Land practices like overgrazing, synthetic fertilizers, and tillage have all contributed to the degradation of carbon stocks in the soil. The cost of these land practices continues to rise while at the same time soil quality declines. So now it takes more nitrogen to grow a bushel of grain than it did in 1960.
Why is that? Well less carbon stocks in the soil creates a greater reliance on mechanical management and inputs. The reason is we have destroyed the organisms within the soil, their diversity and habitat, and their ability to establish symbiotic relationships with plants and each other. The soil microorganisms or Soil Foodweb is a food engine for all plant life. Through the process of photosynthesis, plants use sunlight and atmospheric carbon to create sugar. The plant keeps some of the sugars it produces; but most will end up in the root system to lure soil microorganisms to the plant. A complex exchange is the result with the microorganisms and plants feeding each other!
In undisturbed soils or soils managed with a focus on ‘growing microbes’, the above described exchange works pretty well, requiring very little external inputs to grow the plant because there is good habitat for the microorganisms and sufficient food sources in the soil for the microorganisms to manufacture food for the plant.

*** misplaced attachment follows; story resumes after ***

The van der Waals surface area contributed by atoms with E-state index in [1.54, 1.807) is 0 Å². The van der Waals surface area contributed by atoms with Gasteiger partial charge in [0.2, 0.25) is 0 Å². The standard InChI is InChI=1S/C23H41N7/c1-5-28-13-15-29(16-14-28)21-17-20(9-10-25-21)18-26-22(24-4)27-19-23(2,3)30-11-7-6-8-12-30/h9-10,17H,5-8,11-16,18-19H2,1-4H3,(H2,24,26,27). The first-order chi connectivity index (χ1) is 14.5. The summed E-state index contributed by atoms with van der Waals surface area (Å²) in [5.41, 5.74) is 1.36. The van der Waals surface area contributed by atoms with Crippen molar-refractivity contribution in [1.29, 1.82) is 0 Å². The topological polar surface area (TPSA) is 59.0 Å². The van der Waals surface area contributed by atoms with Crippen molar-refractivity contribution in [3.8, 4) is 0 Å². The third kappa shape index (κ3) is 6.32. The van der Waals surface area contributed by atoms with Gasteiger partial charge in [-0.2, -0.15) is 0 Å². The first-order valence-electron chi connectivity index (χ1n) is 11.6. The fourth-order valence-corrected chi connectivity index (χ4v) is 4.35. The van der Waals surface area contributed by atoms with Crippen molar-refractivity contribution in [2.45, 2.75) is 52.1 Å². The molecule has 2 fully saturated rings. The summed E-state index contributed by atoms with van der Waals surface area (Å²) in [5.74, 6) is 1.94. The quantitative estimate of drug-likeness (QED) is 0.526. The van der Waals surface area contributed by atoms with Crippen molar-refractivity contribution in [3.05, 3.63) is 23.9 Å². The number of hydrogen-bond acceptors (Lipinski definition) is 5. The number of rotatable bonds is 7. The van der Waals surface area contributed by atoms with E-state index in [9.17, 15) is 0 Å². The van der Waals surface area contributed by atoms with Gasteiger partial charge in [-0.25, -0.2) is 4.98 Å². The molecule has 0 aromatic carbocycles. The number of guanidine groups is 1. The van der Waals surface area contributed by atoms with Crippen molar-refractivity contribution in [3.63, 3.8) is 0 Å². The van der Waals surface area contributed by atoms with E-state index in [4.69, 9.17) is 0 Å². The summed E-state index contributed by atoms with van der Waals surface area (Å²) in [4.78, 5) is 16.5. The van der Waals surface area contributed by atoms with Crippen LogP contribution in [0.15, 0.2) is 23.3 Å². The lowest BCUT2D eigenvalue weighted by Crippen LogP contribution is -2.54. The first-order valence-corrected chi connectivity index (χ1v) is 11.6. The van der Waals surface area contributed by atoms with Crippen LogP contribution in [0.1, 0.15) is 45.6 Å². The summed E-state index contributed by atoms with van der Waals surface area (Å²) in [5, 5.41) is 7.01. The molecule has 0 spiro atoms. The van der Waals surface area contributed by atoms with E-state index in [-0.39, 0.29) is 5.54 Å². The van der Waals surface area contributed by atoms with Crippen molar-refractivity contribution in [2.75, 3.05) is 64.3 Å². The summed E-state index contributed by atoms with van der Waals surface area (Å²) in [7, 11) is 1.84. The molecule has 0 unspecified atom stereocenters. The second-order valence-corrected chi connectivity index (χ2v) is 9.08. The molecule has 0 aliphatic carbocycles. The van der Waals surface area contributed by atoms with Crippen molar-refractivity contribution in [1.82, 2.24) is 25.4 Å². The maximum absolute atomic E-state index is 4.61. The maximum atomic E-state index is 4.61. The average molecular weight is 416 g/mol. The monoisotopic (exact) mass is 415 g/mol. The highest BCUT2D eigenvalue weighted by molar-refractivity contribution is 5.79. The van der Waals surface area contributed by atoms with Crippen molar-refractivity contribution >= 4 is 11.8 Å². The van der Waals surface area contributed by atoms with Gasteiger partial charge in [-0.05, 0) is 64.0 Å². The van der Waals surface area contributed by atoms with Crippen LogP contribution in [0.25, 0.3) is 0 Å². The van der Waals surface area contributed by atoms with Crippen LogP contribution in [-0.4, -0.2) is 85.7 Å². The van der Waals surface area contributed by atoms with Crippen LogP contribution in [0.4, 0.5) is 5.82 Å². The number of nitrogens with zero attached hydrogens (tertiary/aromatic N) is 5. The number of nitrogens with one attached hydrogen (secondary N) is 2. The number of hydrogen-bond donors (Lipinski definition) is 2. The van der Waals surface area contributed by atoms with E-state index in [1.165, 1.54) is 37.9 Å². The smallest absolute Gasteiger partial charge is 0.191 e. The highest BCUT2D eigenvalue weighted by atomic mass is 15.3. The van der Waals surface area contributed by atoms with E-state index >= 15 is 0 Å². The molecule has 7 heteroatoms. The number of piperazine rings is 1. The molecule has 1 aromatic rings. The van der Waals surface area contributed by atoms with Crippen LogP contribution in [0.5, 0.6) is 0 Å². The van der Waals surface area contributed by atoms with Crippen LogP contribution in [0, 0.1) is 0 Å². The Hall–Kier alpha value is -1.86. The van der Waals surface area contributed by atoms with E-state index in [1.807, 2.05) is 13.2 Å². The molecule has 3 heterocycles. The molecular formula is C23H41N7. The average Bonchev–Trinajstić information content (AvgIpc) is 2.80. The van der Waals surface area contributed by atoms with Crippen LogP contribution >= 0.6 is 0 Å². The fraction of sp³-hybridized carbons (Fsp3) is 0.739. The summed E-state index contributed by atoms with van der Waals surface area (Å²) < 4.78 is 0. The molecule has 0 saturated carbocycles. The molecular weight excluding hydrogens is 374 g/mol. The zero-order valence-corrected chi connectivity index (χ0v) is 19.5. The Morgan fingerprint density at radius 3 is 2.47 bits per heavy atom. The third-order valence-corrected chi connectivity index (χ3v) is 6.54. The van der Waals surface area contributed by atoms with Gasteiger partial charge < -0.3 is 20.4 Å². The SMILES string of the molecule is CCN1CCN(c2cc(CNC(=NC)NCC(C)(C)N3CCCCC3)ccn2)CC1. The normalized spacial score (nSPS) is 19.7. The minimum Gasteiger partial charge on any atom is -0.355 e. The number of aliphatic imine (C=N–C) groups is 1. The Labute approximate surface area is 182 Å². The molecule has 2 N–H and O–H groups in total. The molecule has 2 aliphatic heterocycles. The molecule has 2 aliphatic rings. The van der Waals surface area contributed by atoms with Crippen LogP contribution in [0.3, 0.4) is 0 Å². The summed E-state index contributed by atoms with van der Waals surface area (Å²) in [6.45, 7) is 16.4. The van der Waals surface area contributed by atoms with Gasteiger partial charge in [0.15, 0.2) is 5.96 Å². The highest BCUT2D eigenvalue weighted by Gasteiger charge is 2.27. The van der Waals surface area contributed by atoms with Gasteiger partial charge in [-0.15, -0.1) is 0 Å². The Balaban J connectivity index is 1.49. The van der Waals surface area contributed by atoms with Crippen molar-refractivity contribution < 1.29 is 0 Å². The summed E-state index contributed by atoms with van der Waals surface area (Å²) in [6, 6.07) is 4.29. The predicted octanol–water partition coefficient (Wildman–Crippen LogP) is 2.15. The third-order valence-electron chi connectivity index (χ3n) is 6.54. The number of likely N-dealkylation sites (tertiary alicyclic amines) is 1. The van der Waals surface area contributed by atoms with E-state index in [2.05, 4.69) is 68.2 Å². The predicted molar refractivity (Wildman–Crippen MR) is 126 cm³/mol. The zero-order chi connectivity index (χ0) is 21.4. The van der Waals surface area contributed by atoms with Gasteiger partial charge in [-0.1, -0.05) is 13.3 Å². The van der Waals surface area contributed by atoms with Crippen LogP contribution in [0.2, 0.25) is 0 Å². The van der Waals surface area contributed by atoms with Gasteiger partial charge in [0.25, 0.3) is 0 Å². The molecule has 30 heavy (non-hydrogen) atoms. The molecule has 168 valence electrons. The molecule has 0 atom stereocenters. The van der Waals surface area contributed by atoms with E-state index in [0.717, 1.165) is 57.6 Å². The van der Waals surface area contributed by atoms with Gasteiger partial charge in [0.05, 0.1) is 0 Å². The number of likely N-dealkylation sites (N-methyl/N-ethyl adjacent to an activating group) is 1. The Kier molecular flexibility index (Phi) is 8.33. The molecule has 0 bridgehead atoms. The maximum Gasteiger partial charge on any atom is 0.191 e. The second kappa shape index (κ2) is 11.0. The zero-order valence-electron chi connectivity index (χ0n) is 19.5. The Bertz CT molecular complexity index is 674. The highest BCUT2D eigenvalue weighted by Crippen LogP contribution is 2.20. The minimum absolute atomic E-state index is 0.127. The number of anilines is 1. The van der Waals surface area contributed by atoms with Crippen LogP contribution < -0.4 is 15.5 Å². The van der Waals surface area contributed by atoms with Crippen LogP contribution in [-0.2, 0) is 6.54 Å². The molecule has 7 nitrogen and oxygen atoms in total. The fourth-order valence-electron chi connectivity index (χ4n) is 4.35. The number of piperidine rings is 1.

Creating habitat for soil microorganisms is key, and it takes time. Turf clients using our SoilPerfect Rx Soil Care program are seeing big savings in fertilizer inputs and rarely need to irrigate, even in drought conditions because they’re taking care of the soil microbes. Farmers are also seeing a payoff by incorporating SoilPerfect Rx biostimulants to feed the soil microorganisms and encourage habitat growth. Fertilizer inputs have reduced as a result and the soil tilth (an indicator of microorganisms habitat and soil water-holding capacity) improved.
Creating a home and providing food for soil microorganisms makes $ense. Over time the Soil Foodweb engine efficiency improves, the amount of soil carbon increases, and fertilizer costs drop. Oh, and more carbon is taken out of the atmosphere and stored in the bodies of the soil microorganisms. Projected at 75-100 parts per million over the next century, C02 could be sequestered if existing farms, pastures and forestry systems were managed to maximize carbon sequestration. Figure a way to get a carbon tax rebate, and we’ll have another good reason to grow soil microbes.